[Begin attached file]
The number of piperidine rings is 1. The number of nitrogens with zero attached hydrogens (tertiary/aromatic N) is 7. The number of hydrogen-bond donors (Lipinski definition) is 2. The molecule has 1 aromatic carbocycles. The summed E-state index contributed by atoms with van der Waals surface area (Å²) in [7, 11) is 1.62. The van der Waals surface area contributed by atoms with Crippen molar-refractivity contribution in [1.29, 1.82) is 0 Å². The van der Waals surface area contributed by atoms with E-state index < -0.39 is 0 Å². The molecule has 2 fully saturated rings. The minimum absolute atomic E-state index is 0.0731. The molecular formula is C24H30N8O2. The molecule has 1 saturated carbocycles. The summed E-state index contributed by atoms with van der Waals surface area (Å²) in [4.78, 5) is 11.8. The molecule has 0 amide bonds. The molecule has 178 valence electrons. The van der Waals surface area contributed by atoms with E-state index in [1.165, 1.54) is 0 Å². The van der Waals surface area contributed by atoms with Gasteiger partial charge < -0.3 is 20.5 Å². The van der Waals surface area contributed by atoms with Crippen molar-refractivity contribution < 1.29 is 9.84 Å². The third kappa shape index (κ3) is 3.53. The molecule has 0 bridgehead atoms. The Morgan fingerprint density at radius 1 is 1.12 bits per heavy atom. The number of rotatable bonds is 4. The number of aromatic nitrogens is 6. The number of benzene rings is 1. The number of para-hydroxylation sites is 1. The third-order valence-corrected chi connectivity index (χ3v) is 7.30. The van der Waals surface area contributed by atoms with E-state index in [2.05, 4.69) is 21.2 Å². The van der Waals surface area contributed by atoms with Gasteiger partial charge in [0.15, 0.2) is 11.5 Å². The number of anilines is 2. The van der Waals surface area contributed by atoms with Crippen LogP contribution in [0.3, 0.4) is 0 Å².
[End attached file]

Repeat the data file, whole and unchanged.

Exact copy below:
The number of piperidine rings is 1. The number of nitrogens with zero attached hydrogens (tertiary/aromatic N) is 7. The number of hydrogen-bond donors (Lipinski definition) is 2. The molecule has 1 aromatic carbocycles. The summed E-state index contributed by atoms with van der Waals surface area (Å²) in [7, 11) is 1.62. The van der Waals surface area contributed by atoms with Crippen molar-refractivity contribution in [1.29, 1.82) is 0 Å². The van der Waals surface area contributed by atoms with E-state index < -0.39 is 0 Å². The molecule has 2 fully saturated rings. The minimum absolute atomic E-state index is 0.0731. The molecular formula is C24H30N8O2. The molecule has 1 saturated carbocycles. The summed E-state index contributed by atoms with van der Waals surface area (Å²) in [4.78, 5) is 11.8. The molecule has 0 amide bonds. The molecule has 178 valence electrons. The van der Waals surface area contributed by atoms with E-state index in [1.165, 1.54) is 0 Å². The van der Waals surface area contributed by atoms with Gasteiger partial charge < -0.3 is 20.5 Å². The van der Waals surface area contributed by atoms with Crippen molar-refractivity contribution < 1.29 is 9.84 Å². The third kappa shape index (κ3) is 3.53. The molecule has 0 bridgehead atoms. The Morgan fingerprint density at radius 1 is 1.12 bits per heavy atom. The number of rotatable bonds is 4. The number of aromatic nitrogens is 6. The number of benzene rings is 1. The number of para-hydroxylation sites is 1. The third-order valence-corrected chi connectivity index (χ3v) is 7.30. The van der Waals surface area contributed by atoms with E-state index in [2.05, 4.69) is 21.2 Å². The van der Waals surface area contributed by atoms with Gasteiger partial charge in [0.15, 0.2) is 11.5 Å². The number of anilines is 2. The van der Waals surface area contributed by atoms with Crippen LogP contribution in [0.3, 0.4) is 0 Å².